Air travel rebounds in Oregon - economist
Air travel passenger counts are about 80% recovered, nationally, and have picked up due to strong household finances and pent-up demand, says the Oregon state economist Josh Lehner, an economist at the Oregon Office of Economic Analysis.
Lehner looked at passenger counts from Oregon's larger airports. "In keeping with the major theme that it is the lagging in-person activities weighing on urban economies, the PDX passenger counts are still down around 30%, compared with our regional airports which have nearly fully recovered this summer."
Eugene, Medford, and Redmond have all experienced nearly identical patterns over the past 18 months.
However, he pointed out, the Portland International Airport numbers reflect those nationally, even though they are less busy than airports such as Denver (DIA), Salt Lake (SLC) and Nashville (BNA).
Lehner, continued, saying, "Yes, they're 8-10 percentage points lower, but given the broader narrative that has seeped into the conventional wisdom, Portland really isn't lagging too terribly much."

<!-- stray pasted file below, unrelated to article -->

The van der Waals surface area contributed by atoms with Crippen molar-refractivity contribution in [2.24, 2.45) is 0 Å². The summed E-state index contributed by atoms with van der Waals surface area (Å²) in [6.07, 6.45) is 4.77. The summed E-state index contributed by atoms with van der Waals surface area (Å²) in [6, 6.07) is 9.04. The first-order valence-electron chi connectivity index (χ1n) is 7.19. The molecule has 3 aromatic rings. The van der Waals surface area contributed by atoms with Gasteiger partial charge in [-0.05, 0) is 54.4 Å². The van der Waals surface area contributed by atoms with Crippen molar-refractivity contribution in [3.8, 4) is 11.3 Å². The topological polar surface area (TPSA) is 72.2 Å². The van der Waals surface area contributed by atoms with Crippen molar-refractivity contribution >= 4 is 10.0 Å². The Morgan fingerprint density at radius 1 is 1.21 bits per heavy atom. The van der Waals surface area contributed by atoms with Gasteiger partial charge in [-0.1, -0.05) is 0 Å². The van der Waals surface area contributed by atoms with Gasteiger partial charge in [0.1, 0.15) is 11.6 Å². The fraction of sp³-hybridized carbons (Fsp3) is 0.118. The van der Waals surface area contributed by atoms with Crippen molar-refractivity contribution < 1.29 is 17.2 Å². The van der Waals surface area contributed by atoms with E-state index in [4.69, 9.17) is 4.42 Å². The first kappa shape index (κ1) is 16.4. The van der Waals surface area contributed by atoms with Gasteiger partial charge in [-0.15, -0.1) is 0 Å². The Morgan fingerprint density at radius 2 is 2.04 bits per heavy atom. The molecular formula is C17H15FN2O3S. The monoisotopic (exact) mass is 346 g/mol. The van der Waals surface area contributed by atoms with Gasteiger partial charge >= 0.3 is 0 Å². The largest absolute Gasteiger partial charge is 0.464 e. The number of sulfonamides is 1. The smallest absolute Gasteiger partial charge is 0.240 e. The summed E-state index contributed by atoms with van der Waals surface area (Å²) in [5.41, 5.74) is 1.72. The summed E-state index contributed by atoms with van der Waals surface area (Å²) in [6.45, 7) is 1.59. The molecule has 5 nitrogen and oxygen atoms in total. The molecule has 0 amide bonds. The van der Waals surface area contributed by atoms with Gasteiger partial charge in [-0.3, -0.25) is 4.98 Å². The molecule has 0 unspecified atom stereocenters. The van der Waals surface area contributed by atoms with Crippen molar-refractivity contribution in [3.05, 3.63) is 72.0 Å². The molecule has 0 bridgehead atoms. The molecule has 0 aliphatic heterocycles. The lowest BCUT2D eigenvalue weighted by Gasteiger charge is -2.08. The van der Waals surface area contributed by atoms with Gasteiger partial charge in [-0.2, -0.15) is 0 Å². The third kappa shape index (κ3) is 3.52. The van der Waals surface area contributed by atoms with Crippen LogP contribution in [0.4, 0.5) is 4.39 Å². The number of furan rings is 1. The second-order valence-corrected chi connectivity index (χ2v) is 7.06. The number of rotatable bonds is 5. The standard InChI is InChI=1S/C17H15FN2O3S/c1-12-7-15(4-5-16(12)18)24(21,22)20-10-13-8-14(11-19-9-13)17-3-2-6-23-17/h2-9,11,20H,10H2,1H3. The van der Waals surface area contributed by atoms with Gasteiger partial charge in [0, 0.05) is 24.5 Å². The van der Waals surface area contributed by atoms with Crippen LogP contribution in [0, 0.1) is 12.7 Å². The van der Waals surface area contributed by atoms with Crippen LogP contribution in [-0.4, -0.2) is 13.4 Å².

He said surveys show PDX is more dependent on business travel than most airports.
He noted that Denver, Salt Lake and Nashville are naturally busier, being hubs rather than destinations like Portland, and their economies have bounced back quicker from having less COVID restrictions than the west coast, especially when it comes to jobs in leisure and hospitality and education.
Lehner's bottom line is that air travel is continuing to rebound, especially in regional airports. Big west coast cities, however, still have reduced air travel demand because people of the stay home mindset:
"Big, west coast metros continue to lag the recovery in part due to working from home, in part due to the lack of business travel, and in part due to the lack of in-person activities that cities traditionally thrive on. Even so, when it comes to Portland's relative performance, it seems to be much more a matter of degree, not kind."
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